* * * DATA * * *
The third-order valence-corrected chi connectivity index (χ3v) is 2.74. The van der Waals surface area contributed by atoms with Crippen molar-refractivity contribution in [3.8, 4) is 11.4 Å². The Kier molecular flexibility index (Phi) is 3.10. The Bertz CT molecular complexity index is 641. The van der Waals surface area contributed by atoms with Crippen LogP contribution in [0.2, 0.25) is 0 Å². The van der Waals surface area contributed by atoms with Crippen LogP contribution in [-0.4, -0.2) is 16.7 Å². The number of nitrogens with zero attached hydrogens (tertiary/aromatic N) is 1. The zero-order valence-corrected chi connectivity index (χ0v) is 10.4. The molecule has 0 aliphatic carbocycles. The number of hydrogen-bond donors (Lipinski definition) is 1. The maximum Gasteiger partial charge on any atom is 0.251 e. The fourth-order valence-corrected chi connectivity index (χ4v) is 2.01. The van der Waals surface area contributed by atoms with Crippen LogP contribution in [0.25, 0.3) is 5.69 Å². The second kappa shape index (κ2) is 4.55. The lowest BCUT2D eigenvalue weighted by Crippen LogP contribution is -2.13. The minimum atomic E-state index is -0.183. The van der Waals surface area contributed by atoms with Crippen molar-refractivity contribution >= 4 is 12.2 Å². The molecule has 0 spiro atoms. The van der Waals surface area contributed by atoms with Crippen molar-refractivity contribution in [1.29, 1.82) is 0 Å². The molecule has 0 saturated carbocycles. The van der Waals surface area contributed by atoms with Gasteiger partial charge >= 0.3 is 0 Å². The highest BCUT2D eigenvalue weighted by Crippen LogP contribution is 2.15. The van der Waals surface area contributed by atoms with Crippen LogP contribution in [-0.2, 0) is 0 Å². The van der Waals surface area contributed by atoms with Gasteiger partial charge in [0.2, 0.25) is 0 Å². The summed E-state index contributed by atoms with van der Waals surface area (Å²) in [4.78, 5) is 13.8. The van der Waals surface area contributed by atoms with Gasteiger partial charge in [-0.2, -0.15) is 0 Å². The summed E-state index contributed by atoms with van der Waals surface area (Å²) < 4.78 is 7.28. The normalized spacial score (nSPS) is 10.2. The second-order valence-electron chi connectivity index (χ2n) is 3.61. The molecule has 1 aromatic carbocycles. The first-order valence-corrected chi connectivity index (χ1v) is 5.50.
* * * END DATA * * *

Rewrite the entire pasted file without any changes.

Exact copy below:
The third-order valence-corrected chi connectivity index (χ3v) is 2.74. The van der Waals surface area contributed by atoms with Crippen molar-refractivity contribution in [3.8, 4) is 11.4 Å². The Kier molecular flexibility index (Phi) is 3.10. The Bertz CT molecular complexity index is 641. The van der Waals surface area contributed by atoms with Crippen LogP contribution in [0.2, 0.25) is 0 Å². The van der Waals surface area contributed by atoms with Crippen LogP contribution in [-0.4, -0.2) is 16.7 Å². The number of nitrogens with zero attached hydrogens (tertiary/aromatic N) is 1. The zero-order valence-corrected chi connectivity index (χ0v) is 10.4. The molecule has 0 aliphatic carbocycles. The number of hydrogen-bond donors (Lipinski definition) is 1. The maximum Gasteiger partial charge on any atom is 0.251 e. The fourth-order valence-corrected chi connectivity index (χ4v) is 2.01. The van der Waals surface area contributed by atoms with Crippen LogP contribution in [0.25, 0.3) is 5.69 Å². The second kappa shape index (κ2) is 4.55. The lowest BCUT2D eigenvalue weighted by Crippen LogP contribution is -2.13. The minimum atomic E-state index is -0.183. The van der Waals surface area contributed by atoms with Crippen molar-refractivity contribution >= 4 is 12.2 Å². The molecule has 0 spiro atoms. The van der Waals surface area contributed by atoms with Crippen molar-refractivity contribution in [1.29, 1.82) is 0 Å². The molecule has 0 saturated carbocycles. The van der Waals surface area contributed by atoms with Gasteiger partial charge >= 0.3 is 0 Å². The highest BCUT2D eigenvalue weighted by Crippen LogP contribution is 2.15. The van der Waals surface area contributed by atoms with Crippen LogP contribution in [-0.2, 0) is 0 Å². The van der Waals surface area contributed by atoms with Gasteiger partial charge in [0.2, 0.25) is 0 Å². The summed E-state index contributed by atoms with van der Waals surface area (Å²) in [4.78, 5) is 13.8. The van der Waals surface area contributed by atoms with Gasteiger partial charge in [-0.2, -0.15) is 0 Å². The summed E-state index contributed by atoms with van der Waals surface area (Å²) < 4.78 is 7.28. The normalized spacial score (nSPS) is 10.2. The second-order valence-electron chi connectivity index (χ2n) is 3.61. The molecule has 1 aromatic carbocycles. The first-order valence-corrected chi connectivity index (χ1v) is 5.50.